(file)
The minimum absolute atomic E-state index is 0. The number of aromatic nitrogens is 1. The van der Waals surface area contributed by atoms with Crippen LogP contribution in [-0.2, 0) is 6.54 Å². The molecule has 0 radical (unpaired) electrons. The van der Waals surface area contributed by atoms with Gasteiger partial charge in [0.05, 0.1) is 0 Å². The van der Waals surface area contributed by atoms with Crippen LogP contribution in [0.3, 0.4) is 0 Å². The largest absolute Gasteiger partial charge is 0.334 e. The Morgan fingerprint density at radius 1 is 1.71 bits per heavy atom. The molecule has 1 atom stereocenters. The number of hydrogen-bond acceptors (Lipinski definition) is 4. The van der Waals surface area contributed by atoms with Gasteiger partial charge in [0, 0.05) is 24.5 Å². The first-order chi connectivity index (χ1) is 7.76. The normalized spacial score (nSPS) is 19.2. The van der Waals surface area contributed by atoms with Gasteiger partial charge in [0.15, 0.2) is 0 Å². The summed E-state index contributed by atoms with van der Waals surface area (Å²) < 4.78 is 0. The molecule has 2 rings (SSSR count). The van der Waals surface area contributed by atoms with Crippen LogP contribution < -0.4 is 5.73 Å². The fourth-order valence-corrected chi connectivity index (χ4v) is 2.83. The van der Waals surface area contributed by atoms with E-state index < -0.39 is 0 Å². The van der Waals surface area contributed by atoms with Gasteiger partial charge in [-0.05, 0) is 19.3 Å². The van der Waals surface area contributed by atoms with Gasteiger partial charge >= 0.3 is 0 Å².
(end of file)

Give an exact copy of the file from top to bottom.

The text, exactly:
The minimum absolute atomic E-state index is 0. The number of aromatic nitrogens is 1. The van der Waals surface area contributed by atoms with Crippen LogP contribution in [-0.2, 0) is 6.54 Å². The molecule has 0 radical (unpaired) electrons. The van der Waals surface area contributed by atoms with Gasteiger partial charge in [0.05, 0.1) is 0 Å². The van der Waals surface area contributed by atoms with Crippen LogP contribution in [0.3, 0.4) is 0 Å². The largest absolute Gasteiger partial charge is 0.334 e. The Morgan fingerprint density at radius 1 is 1.71 bits per heavy atom. The molecule has 1 atom stereocenters. The number of hydrogen-bond acceptors (Lipinski definition) is 4. The van der Waals surface area contributed by atoms with Gasteiger partial charge in [0, 0.05) is 24.5 Å². The first-order chi connectivity index (χ1) is 7.76. The normalized spacial score (nSPS) is 19.2. The van der Waals surface area contributed by atoms with Gasteiger partial charge in [0.15, 0.2) is 0 Å². The summed E-state index contributed by atoms with van der Waals surface area (Å²) < 4.78 is 0. The molecule has 2 rings (SSSR count). The van der Waals surface area contributed by atoms with Crippen LogP contribution < -0.4 is 5.73 Å². The fourth-order valence-corrected chi connectivity index (χ4v) is 2.83. The van der Waals surface area contributed by atoms with E-state index < -0.39 is 0 Å². The van der Waals surface area contributed by atoms with Gasteiger partial charge in [-0.05, 0) is 19.3 Å². The van der Waals surface area contributed by atoms with Gasteiger partial charge >= 0.3 is 0 Å².